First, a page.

Minoans and Mycenaeans

Minoans and Mycenaeans | Mediterranean Europe | Greece | 1,700-1,200 BCE (Bronze Age)

When the Greek island of Thera blew up one summer’s day in or around 1646 BCE, it is believed to have been the largest, most violent volcanic eruption ever witnessed by humans in the historical era. With the force of forty atomic bombs, the explosion appears to have vaporized the interior of the island, killed 20,000 people and thrown a layer of ash and pumice over the luxury villas on the hill measuring 130 feet deep today. Researchers note that Chinese annals recorded the event on the other side of the world, and tree rings as far away as California and Ireland registered the effect. It snuffed out Minoan civilization, Europe’s first, and gave rise to the story of Atlantis, as told to Pericles by Egyptian priests and repeated by Plato, the destruction of a powerful maritime state in “one dreadful day and one dreadful night.”

After the downfall of the Minoans in the mid-second millennium, it was left to the Mycenaeans, allies from mainland Greece, to pick up the pieces. Many of King Minos’ merchantmen must have been far off at sea and escaped harm. The Mycenaeans ruled in the Minoans’ stead until the Trojan War, when a second world catastrophe struck about the year 1100, followed by five centuries marked by the Doric and Ionic invasions and known as the Greek Dark Ages.

The five ancient “Atlantis survivors,” as they could be dubbed, were recovered from four different sites in present-day Greece, one from near Athens, one from the Peloponnese and the other three from Crete. A female’s grave was used from Agia Kyriaki on the island of Salamis west of Athens. A second female came from an elite Mycenaean tomb in Peristeria on the Peloponnese. A male and a female were recovered from the rock-cut tombs of Galatas Apatheia, near Chania, on the northwest coast of Crete.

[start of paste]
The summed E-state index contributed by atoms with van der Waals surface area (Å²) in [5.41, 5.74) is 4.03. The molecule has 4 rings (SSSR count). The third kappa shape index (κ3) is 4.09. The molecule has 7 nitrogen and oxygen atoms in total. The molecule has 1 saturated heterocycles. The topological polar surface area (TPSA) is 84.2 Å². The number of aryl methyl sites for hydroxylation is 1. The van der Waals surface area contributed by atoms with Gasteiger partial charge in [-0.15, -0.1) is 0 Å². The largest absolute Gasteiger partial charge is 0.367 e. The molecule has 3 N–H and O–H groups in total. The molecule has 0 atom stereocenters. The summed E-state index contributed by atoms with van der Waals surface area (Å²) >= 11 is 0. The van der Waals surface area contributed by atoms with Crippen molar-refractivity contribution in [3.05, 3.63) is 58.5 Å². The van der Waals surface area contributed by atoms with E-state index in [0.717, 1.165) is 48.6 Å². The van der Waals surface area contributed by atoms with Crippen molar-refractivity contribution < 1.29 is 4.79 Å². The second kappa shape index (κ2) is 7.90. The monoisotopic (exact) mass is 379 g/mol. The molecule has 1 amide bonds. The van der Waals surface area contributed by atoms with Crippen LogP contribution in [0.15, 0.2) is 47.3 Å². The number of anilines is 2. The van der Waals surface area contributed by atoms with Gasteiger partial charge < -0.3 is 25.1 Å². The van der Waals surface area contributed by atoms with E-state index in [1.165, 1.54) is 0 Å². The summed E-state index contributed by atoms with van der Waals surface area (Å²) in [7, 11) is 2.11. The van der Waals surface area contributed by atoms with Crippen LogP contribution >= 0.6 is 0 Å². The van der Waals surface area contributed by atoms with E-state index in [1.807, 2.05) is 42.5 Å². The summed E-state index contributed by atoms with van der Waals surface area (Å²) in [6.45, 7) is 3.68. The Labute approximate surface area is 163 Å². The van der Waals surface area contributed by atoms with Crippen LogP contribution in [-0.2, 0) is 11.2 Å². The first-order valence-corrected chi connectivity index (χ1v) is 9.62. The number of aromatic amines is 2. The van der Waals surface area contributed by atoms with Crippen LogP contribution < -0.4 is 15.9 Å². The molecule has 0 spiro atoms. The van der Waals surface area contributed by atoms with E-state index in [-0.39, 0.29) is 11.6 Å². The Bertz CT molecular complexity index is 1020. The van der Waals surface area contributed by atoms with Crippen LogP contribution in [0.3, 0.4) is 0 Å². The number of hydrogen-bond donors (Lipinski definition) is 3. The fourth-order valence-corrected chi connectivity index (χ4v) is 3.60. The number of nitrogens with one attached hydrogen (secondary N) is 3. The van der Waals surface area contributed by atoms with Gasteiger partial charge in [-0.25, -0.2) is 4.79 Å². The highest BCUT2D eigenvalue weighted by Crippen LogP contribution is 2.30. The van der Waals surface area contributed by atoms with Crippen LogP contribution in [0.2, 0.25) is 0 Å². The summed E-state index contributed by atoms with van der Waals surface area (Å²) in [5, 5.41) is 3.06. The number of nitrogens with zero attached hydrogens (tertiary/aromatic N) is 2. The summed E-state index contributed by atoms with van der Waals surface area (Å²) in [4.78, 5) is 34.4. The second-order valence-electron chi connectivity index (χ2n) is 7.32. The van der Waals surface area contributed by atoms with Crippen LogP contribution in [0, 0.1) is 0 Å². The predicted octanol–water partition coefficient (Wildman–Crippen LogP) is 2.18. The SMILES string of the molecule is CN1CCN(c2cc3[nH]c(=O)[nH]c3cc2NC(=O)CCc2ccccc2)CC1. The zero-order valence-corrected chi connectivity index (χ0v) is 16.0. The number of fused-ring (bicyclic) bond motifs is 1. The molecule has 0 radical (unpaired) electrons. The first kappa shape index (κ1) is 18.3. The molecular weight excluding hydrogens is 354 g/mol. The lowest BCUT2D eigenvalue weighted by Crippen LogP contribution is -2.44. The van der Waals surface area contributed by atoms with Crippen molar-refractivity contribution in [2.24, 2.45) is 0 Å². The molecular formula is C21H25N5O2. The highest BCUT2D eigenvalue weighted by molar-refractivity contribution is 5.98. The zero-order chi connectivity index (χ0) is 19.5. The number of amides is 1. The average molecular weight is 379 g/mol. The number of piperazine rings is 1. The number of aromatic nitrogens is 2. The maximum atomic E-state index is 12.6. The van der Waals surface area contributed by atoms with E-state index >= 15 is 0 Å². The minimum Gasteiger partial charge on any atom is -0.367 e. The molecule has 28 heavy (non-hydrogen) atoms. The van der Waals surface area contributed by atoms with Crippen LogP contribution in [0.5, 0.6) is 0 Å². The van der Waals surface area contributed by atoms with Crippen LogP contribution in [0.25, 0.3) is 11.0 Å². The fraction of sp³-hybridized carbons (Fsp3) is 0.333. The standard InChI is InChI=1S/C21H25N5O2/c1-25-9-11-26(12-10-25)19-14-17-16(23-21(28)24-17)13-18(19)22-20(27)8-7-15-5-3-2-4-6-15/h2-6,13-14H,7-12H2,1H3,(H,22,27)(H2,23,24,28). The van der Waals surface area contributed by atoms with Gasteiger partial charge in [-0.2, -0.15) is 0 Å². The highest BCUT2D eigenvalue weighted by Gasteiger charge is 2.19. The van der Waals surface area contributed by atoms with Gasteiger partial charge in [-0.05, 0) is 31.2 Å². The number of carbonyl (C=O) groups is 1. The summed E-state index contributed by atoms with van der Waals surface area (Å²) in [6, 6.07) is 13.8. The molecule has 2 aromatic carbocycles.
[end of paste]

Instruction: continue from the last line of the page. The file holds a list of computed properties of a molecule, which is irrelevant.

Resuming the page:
Three out of four of the individuals in this test are women, and three out of four samples of mitochondrial DNA belonged to haplogroup X. This lineage is centered in the East Mediterranean but diffused sparsely all over the world, including in America. Many people consider X to be the signature of the Phoenicians, who followed in the sea paths of the Minoans and Mycenaeans. One individual belonged to mitochondrial haplogroup H. The only male in the group carried Y-chromosomal haplogroup J2a1.

Code: MAM-11

Ancient DNA Hub Reference: Ayia Kyriaki, Armenoi, Galatas

Story ID: 10350

Contributing ancient genomes: 5 (Akhilleus, Ariadnh, Callisto, Karpathia, Poulxeria)

You may be interested in these present-day populations available in the DNA Fingerprint Plus:

Greece (n =208)

Greek – Northern (n=318)

Greek (n=143)

Greek (n=205)

Greek Cypriot (n=1475)

You may be interested in the following potential match from the Rare Genes from History test:


You may also be interested in the following test:

Cretan Mother Goddess Worshipers

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